Get better pictures - without changing your phone

How to take pictures on a camera phone. (REX/Caiaimage)

If you were to make a list of everything you use your smartphone for, you’d probably find it’s main intended purpose of ‘making calls’ is quite far down the pecking order.

New handsets such as Samsung's S4 Zoom and Nokia's 1020 mark a new attempt to turn smartphones into "proper cameras" - Samsung's even has an optical zoom.

But there are a few reliable tips that will help you get the most out of your current camera without buying anything extra.

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Don't listen to beeps

Give it a chance to focus - and make sure your square focus indicators are steady on screen. Beeps are great but they aren’t always reliable. Make sure it is focused on what you want. If you’re having trouble, you could try switching to touch focusing or step back slightly and try again.

Use noughts and crosses

You can change the shape of your photograph afterwards, but you can’t retake a rubbish picture afterwards. Think about what you are actually taking a picture of. Professionals often use the rule of thirds to get the subject in an ideal position. Imagine a tic-tac-toe grid over the top of your scene and align the important things along the lines or the intersection of the lines.

Take control of the light

Try shading the lens with your hand and when photographing people, watch where the shadows fall and think about best side - not the side their teeth look better, but rather to avoid seeing them in silhouette because the sun was behind them. When it comes to flash, it can be harsh in low-light conditions - but can help to show off shadowed detail in close-up shots with sunny conditions. Keep an eye on the final shot and step back to add some distance for better exposure.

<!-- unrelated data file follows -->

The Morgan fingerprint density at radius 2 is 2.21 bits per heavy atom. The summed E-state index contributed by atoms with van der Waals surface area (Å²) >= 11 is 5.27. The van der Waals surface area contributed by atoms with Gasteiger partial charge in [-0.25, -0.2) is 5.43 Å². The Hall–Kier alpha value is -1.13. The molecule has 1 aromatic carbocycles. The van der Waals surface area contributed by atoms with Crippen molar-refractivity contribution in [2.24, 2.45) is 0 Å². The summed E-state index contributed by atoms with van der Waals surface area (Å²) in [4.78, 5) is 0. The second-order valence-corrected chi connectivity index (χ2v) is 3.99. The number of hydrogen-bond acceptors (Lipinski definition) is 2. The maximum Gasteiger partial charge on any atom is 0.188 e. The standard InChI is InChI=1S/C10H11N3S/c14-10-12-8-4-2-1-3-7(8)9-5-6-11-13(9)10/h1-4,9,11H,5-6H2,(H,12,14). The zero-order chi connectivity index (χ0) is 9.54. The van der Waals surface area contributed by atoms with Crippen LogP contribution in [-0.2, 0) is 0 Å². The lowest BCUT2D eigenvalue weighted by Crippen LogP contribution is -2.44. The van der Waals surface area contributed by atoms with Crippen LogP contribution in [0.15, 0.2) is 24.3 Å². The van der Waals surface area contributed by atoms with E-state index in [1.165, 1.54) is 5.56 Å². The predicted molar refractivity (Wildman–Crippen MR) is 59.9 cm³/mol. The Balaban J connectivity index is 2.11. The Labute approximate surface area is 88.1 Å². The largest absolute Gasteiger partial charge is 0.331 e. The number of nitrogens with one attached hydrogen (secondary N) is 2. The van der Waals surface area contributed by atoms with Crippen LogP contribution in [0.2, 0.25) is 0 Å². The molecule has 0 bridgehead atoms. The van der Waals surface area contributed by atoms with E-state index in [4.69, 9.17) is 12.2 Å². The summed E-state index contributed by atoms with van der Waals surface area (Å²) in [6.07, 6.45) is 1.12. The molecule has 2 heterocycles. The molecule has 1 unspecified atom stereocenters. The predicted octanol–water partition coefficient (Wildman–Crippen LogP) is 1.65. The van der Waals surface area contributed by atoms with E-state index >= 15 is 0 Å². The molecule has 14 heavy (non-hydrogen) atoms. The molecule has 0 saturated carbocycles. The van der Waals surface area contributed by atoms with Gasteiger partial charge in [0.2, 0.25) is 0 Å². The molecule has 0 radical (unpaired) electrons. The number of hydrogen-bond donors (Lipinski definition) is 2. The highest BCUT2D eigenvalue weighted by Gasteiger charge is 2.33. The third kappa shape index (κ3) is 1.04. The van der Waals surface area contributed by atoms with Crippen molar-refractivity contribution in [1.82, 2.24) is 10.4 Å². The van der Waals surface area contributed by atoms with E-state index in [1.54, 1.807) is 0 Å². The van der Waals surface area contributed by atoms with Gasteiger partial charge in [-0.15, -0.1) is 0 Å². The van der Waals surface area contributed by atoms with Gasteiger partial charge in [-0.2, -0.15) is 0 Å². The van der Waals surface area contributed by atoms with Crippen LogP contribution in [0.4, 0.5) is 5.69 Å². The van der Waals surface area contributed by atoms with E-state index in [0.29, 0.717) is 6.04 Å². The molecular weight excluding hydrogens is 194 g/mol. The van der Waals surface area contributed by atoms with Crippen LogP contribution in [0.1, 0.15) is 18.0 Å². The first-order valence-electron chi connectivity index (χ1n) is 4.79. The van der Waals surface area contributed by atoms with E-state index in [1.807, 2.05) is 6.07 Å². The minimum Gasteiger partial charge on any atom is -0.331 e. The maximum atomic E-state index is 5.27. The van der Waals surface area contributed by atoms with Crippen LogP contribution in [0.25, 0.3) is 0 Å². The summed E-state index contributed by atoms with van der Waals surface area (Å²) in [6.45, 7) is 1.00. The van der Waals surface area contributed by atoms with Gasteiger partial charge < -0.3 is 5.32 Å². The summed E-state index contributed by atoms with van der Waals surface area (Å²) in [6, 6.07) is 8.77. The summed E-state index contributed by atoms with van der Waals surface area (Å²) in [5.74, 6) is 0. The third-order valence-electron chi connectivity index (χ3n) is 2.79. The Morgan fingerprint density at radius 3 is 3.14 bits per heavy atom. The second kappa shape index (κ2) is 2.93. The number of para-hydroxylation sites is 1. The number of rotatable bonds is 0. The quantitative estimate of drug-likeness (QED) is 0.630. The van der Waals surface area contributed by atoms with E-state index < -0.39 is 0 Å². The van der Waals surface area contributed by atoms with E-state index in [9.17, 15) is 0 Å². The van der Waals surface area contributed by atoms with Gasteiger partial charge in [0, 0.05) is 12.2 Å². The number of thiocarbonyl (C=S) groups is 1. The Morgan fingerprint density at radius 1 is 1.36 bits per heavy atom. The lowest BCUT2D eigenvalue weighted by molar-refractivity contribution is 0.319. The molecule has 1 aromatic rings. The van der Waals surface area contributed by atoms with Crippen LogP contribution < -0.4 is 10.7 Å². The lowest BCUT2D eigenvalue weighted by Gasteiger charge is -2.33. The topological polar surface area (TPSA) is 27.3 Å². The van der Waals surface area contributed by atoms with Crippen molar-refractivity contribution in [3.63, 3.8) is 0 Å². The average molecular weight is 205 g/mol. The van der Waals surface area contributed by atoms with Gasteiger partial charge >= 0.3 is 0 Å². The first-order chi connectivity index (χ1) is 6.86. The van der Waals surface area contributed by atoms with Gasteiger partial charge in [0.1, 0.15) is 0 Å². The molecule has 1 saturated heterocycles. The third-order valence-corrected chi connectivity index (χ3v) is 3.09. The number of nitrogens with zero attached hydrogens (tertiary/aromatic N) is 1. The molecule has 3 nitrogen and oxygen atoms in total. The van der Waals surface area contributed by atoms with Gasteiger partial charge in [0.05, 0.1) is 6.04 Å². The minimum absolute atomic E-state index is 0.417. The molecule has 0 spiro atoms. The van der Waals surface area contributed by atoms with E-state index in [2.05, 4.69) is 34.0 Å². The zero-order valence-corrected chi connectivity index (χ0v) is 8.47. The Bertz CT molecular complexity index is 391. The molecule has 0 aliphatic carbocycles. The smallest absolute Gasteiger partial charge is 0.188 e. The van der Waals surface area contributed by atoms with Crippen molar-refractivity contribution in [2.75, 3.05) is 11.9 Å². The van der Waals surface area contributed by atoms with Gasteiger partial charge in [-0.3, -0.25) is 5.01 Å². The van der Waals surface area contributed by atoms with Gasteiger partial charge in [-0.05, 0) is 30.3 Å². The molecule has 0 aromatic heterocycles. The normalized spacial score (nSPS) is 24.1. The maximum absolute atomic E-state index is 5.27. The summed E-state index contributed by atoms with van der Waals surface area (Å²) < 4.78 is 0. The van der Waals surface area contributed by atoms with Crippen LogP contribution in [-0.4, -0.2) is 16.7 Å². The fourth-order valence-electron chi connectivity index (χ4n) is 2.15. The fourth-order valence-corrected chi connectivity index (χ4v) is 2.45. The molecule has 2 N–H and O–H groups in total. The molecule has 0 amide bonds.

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Get some balance

You might just have a shaky hand (or a few too many) but supporting your phone will help you get a better shot - especially when shooting at night, due to built-in systems which are meant to "help" you. Smartphones will often either give you longer exposure in low light making the shot blurry, or bump up the sensitivity (ISO), which makes the image grainy looking. Your vision might be blurry on a night out, but your picture doesn’t need to be.

Don't pinch to zoom

It’s all too tempting to pinch your screen and zoom in on the subject matter - don't do it unless there's a good reason for not walking forward (ie you're shooting a lion). The zooming is achieved to the detriment of quality as you are using a smaller area of the sensor and digitally reproducing an image. This results in less information captured for the final image. Either move closer, or crop the image once you’ve taken it.

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